Brian Bennett, The Man Who Oversees WVU’s Football Recruiting – Part 5
(Editor’s Note – I recently got a chance to sit down with Brian Bennett, who is the new director of player personnel for the Mountaineer football program.
For nearly 45 minutes we discussed various aspects of his life, what brought him to West Virginia and also took a deep dive into WVU’s recruiting, which is the aspect of the program he oversees.
This is the fifth in a series of articles with Bennett on what West Virginia’s football recruiting will look like in the Neal Brown era.
Today we’ll focus on the Mountaineers’ recruiting process and how it differs from Troy.)
* * * * * *
West Virginia’s first-year football coach Neal Brown and his staff were very successful at Troy University, posting a 35-16 record in their four years with the Trojans, which included a 31-8 mark the past three seasons.
A football program doesn’t do that without talent, and Brian Bennett oversaw the recruitment of that talent from 2015-18 at Troy as the Trojans’ director of player personnel, a position he now holds at WVU.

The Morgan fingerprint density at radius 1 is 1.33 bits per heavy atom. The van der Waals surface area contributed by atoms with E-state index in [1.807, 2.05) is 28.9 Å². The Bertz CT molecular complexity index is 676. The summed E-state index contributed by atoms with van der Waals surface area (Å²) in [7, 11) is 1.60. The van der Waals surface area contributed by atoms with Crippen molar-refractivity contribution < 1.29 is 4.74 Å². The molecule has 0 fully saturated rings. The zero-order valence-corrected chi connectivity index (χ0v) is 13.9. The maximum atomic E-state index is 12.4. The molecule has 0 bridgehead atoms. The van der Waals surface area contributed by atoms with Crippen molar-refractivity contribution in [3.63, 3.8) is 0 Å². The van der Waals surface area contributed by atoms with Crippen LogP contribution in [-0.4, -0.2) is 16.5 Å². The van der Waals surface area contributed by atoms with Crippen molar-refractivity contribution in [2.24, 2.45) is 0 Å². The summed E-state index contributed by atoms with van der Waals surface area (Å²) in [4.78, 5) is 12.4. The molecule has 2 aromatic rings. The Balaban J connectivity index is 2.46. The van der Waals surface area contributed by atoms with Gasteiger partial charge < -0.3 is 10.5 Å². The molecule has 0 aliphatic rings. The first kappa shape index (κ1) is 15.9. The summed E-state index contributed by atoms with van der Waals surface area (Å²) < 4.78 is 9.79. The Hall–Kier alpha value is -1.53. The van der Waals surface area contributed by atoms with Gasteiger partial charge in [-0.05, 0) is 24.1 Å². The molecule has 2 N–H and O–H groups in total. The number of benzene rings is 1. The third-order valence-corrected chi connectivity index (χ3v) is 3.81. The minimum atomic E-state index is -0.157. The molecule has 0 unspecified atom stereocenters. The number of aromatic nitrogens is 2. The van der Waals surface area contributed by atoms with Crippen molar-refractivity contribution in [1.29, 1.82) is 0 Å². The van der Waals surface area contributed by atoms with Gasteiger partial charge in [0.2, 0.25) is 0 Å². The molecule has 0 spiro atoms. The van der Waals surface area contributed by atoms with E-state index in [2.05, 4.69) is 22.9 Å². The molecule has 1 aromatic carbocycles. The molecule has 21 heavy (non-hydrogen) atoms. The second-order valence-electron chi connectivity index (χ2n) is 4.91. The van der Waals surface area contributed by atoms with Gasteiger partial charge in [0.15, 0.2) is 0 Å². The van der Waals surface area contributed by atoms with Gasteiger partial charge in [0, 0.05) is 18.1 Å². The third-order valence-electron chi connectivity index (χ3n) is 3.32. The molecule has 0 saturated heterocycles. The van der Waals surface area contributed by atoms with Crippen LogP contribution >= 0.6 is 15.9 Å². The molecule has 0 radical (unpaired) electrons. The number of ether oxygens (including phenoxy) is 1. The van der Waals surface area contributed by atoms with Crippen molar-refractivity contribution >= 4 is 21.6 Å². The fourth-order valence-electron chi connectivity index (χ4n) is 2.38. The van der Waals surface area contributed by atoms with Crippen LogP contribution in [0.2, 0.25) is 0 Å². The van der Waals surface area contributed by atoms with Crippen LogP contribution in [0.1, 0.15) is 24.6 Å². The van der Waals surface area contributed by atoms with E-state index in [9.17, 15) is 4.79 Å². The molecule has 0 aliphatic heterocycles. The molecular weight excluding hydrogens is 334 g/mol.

Troy had some great accomplishments in the Brown era, which also included upsets at LSU in 2017 and Nebraska in 2018.
But admittedly as a mid-major school, there were some things the budget at Troy didn’t allow that West Virginia’s Power 5 finances can permit.
“There are a bunch of resources here that I just didn’t have before,” said Bennett when asked of the differences between Troy and West Virginia. “There are even databases and software that we have now that I didn’t have before. Troy did everything within its power to make things as functional and as good as possible. That’s a great place, and we were really successful there because we had great people around us, people who cared. We did as much as we could every day. We got as much we could out of what we had. Those were great people who did all they could to help us.
“But here there are just bodies and more money. We have more recruiting software and more databases. We have things I just didn’t have access to at Troy. That helps us see more kids and get more names early. We also have a lot more social media help here. We have one of the best social media teams in the country. We’re in the top 10 nationally across a lot of different platforms. That’s pretty cool, because it means we’re being seen. If a kid logs on to Twitter, they are constantly seeing the WV. It’s in their head, and that matters in recruiting.